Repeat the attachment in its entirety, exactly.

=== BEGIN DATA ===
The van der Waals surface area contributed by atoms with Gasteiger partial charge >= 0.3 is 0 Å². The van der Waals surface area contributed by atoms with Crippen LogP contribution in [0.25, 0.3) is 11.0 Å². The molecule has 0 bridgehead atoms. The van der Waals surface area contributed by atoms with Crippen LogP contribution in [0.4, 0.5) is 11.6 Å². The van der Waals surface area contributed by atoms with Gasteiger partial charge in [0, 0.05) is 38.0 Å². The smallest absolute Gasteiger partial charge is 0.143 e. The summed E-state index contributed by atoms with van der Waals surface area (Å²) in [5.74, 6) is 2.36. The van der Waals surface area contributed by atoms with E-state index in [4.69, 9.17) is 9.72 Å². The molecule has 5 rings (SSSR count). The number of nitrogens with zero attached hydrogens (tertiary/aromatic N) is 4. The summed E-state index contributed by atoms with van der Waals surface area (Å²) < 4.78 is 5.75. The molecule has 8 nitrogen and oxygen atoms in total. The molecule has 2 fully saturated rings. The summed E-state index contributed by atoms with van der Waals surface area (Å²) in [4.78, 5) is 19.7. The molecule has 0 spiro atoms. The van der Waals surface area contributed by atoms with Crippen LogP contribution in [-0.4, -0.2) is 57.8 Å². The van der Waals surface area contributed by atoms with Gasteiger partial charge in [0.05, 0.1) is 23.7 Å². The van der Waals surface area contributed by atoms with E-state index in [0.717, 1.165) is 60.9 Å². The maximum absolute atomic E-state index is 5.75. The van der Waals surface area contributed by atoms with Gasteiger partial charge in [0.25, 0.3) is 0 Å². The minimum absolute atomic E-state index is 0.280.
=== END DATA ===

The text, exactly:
The van der Waals surface area contributed by atoms with Gasteiger partial charge >= 0.3 is 0 Å². The van der Waals surface area contributed by atoms with Crippen LogP contribution in [0.25, 0.3) is 11.0 Å². The molecule has 0 bridgehead atoms. The van der Waals surface area contributed by atoms with Crippen LogP contribution in [0.4, 0.5) is 11.6 Å². The van der Waals surface area contributed by atoms with Gasteiger partial charge in [0, 0.05) is 38.0 Å². The smallest absolute Gasteiger partial charge is 0.143 e. The summed E-state index contributed by atoms with van der Waals surface area (Å²) in [5.74, 6) is 2.36. The van der Waals surface area contributed by atoms with E-state index in [4.69, 9.17) is 9.72 Å². The molecule has 5 rings (SSSR count). The number of nitrogens with zero attached hydrogens (tertiary/aromatic N) is 4. The summed E-state index contributed by atoms with van der Waals surface area (Å²) < 4.78 is 5.75. The molecule has 8 nitrogen and oxygen atoms in total. The molecule has 2 fully saturated rings. The summed E-state index contributed by atoms with van der Waals surface area (Å²) in [4.78, 5) is 19.7. The molecule has 0 spiro atoms. The van der Waals surface area contributed by atoms with Crippen LogP contribution in [-0.4, -0.2) is 57.8 Å². The van der Waals surface area contributed by atoms with Gasteiger partial charge in [0.05, 0.1) is 23.7 Å². The van der Waals surface area contributed by atoms with E-state index in [0.717, 1.165) is 60.9 Å². The maximum absolute atomic E-state index is 5.75. The van der Waals surface area contributed by atoms with Gasteiger partial charge in [0.25, 0.3) is 0 Å². The minimum absolute atomic E-state index is 0.280.